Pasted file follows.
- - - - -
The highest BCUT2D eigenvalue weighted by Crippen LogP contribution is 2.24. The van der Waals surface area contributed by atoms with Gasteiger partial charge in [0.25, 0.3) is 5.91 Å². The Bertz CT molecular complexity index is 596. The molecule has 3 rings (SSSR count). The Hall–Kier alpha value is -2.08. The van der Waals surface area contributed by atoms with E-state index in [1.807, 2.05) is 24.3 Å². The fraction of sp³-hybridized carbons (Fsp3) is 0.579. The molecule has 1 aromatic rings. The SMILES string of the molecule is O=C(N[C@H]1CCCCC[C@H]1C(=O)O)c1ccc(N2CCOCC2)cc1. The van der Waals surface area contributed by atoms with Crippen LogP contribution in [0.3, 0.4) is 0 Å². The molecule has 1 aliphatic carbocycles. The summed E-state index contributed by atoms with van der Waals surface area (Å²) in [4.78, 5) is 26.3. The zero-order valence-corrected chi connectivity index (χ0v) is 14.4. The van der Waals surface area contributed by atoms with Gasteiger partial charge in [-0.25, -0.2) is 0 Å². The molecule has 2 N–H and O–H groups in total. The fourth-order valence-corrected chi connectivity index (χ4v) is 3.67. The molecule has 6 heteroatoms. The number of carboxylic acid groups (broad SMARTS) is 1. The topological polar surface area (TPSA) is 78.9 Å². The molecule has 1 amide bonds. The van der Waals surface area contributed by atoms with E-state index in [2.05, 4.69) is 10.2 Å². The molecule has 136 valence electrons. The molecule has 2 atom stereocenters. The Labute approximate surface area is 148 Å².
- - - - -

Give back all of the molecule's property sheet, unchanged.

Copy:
The highest BCUT2D eigenvalue weighted by Crippen LogP contribution is 2.24. The van der Waals surface area contributed by atoms with Gasteiger partial charge in [0.25, 0.3) is 5.91 Å². The Bertz CT molecular complexity index is 596. The molecule has 3 rings (SSSR count). The Hall–Kier alpha value is -2.08. The van der Waals surface area contributed by atoms with E-state index in [1.807, 2.05) is 24.3 Å². The fraction of sp³-hybridized carbons (Fsp3) is 0.579. The molecule has 1 aromatic rings. The SMILES string of the molecule is O=C(N[C@H]1CCCCC[C@H]1C(=O)O)c1ccc(N2CCOCC2)cc1. The van der Waals surface area contributed by atoms with Crippen LogP contribution in [0.3, 0.4) is 0 Å². The molecule has 1 aliphatic carbocycles. The summed E-state index contributed by atoms with van der Waals surface area (Å²) in [4.78, 5) is 26.3. The zero-order valence-corrected chi connectivity index (χ0v) is 14.4. The van der Waals surface area contributed by atoms with Gasteiger partial charge in [-0.25, -0.2) is 0 Å². The molecule has 2 N–H and O–H groups in total. The fourth-order valence-corrected chi connectivity index (χ4v) is 3.67. The molecule has 6 heteroatoms. The number of carboxylic acid groups (broad SMARTS) is 1. The topological polar surface area (TPSA) is 78.9 Å². The molecule has 1 amide bonds. The van der Waals surface area contributed by atoms with E-state index in [2.05, 4.69) is 10.2 Å². The molecule has 136 valence electrons. The molecule has 2 atom stereocenters. The Labute approximate surface area is 148 Å².